‘Smart skin’ may keep the doctor away

2014-04-30 20:49

A team of Korean researchers have given new meaning to wearable devices with their development of a “smart skin” ― a medical patch applied to the skin capable of monitoring Parkinson’s disease.

The patch can also read body movements, and even administer drugs to a patient wearing it.

“The medical patch we developed can monitor patients with Parkinson’s disease and dose them automatically with drugs based on the level of their illness,” said Kim Dae-hyeong, professor at Seoul National University’s school of chemical and biological engineering.
Kim Dae-hyeong, a professor at Seoul National University’s school of chemical and biological engineering. ( SNU)
A smart medical patch for treating Parkinson’s disease developed by a research team led by Kim Dae-hyeong. (SNU)

“The amount of drugs dispensed varies according to the severity of patients’ condition in order to prevent an overdose,” he added.

The smart skin was created with the short-term goal of more effectively treating the disease, but in the longer term, it might work to treat other brain dysfunctions.

Kim first came up with the idea of a dermal sensor for monitoring Parkinson’s in 2012, and published an article about the flexible skin patch in Science, an international science magazine.

The smart patch is fitted with a monitoring sensor, a type of computer memory called resistive random-access memory, and stretchable heaters. The bottom of the patch is coated with silica nanoparticles that contain drugs.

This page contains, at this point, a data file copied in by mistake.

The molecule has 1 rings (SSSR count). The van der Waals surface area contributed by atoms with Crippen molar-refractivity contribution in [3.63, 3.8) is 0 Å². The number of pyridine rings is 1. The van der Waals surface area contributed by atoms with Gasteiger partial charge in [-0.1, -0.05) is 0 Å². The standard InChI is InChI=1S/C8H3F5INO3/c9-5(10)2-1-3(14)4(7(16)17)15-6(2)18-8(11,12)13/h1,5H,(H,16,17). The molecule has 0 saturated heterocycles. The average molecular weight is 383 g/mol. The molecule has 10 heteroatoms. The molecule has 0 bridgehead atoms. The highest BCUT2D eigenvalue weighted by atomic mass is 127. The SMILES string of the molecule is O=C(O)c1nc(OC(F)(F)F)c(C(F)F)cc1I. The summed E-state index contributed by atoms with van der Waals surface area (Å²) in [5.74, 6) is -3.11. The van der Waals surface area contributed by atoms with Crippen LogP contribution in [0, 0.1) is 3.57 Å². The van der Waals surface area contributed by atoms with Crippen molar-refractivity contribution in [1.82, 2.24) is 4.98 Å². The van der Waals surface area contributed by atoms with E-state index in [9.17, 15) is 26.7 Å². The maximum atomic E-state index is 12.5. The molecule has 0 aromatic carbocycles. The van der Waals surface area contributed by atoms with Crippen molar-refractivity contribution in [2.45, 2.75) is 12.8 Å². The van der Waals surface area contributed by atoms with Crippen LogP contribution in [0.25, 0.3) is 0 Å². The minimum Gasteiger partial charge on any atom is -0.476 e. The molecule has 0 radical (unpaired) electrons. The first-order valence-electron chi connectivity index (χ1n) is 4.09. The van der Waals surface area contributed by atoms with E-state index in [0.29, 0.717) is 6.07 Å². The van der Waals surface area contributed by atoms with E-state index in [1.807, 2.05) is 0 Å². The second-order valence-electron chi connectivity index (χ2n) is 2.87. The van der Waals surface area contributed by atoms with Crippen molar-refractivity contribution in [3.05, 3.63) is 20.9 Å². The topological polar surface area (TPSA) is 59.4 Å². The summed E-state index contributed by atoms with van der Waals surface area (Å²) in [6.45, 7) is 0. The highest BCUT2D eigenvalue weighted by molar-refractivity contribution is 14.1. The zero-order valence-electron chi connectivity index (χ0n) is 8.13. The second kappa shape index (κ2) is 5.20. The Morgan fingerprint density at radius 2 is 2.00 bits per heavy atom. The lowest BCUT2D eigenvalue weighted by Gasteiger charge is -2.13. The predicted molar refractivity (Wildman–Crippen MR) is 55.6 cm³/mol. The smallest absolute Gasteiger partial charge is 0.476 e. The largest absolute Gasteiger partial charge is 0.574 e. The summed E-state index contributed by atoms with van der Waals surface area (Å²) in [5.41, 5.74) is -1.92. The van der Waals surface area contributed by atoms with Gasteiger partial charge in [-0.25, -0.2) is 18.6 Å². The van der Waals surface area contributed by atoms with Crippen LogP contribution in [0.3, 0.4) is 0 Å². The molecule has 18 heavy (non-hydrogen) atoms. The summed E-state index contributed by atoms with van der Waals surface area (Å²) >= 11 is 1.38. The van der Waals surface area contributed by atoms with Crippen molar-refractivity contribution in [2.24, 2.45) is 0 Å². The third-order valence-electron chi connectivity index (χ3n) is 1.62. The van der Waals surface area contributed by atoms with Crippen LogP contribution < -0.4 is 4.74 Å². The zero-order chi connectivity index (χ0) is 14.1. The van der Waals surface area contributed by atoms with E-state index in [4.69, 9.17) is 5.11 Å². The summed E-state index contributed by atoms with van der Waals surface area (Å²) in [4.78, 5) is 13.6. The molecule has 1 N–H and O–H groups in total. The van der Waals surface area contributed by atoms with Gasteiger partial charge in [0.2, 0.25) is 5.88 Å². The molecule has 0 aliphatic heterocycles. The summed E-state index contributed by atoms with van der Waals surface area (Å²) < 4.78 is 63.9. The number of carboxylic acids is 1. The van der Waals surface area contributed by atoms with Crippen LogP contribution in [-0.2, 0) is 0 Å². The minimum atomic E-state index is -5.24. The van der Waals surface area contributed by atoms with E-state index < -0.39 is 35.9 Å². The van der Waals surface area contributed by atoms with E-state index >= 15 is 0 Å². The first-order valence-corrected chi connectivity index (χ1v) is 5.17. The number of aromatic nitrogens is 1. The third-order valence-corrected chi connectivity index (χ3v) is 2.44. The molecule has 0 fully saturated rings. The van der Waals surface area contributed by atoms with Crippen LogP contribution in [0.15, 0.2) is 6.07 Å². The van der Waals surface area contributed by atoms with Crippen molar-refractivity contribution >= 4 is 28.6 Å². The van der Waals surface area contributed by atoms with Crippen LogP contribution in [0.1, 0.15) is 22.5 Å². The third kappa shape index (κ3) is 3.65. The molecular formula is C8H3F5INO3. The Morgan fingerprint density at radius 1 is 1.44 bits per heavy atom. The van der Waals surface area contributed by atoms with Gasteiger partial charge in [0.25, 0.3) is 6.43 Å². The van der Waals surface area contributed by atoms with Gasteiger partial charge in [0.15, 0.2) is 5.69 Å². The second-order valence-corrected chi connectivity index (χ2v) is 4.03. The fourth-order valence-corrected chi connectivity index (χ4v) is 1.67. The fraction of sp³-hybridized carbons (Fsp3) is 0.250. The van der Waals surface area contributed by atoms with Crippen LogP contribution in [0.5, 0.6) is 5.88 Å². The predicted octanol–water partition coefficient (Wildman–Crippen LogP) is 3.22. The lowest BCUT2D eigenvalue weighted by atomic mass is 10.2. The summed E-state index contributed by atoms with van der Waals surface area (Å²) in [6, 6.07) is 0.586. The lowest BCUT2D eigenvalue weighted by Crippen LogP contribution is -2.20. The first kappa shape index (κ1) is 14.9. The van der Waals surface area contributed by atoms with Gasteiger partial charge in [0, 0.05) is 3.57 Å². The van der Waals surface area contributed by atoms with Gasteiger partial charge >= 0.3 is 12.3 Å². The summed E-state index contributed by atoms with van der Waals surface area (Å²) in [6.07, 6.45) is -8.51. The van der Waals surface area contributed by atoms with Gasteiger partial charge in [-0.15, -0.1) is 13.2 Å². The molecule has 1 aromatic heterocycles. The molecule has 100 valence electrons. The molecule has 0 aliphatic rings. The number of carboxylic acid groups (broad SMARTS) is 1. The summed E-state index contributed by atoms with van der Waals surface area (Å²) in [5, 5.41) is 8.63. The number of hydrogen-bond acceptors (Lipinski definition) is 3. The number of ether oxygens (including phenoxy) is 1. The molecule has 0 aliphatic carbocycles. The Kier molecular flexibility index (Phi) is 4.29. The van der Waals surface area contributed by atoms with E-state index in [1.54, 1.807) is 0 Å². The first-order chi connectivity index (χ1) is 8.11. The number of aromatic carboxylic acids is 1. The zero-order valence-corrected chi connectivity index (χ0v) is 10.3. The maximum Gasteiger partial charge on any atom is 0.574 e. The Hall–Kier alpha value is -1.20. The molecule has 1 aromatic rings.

The monitoring sensor picks up signals caused by a patient’s tremors, and the heater embedded within the wearable patch warms up to eventually separate the drugs from the nanoparticles to be dissolved into the skin.

“I think that the latest smart patch, when fully developed, will be able to help those who suffer from behavioral disorders and other movement disorders,” the professor said.

He said it would take at least several more years to commercialize the patch, but with tech giants’ involvement, it may take less.

Samsung Electronics and LG Electronics are currently said to be working on smart skin products, meaning the patches may reach the public sooner than expected.

Kim said he would try to make a smart patch that could be powered by flexible batteries, with a wireless connection that can connect it to smartphones and other devices.

The researcher is also currently conducting research to develop smart skin products that can monitor and diagnose other diseases.

International Data Corporation, a global research institute, forecasted in its April report that shipments of wearable devices including smart watches and smart bands would exceed 19 million in 2014 and increase to 111.9 million units in 2018.

Kim was picked as one of the world’s 35 young innovators who will change the world through innovation by Technology Review a magazine published by Massachusetts Institute of Technology in 2011.

By Kim Young-won (wone0102@heraldcorp.com)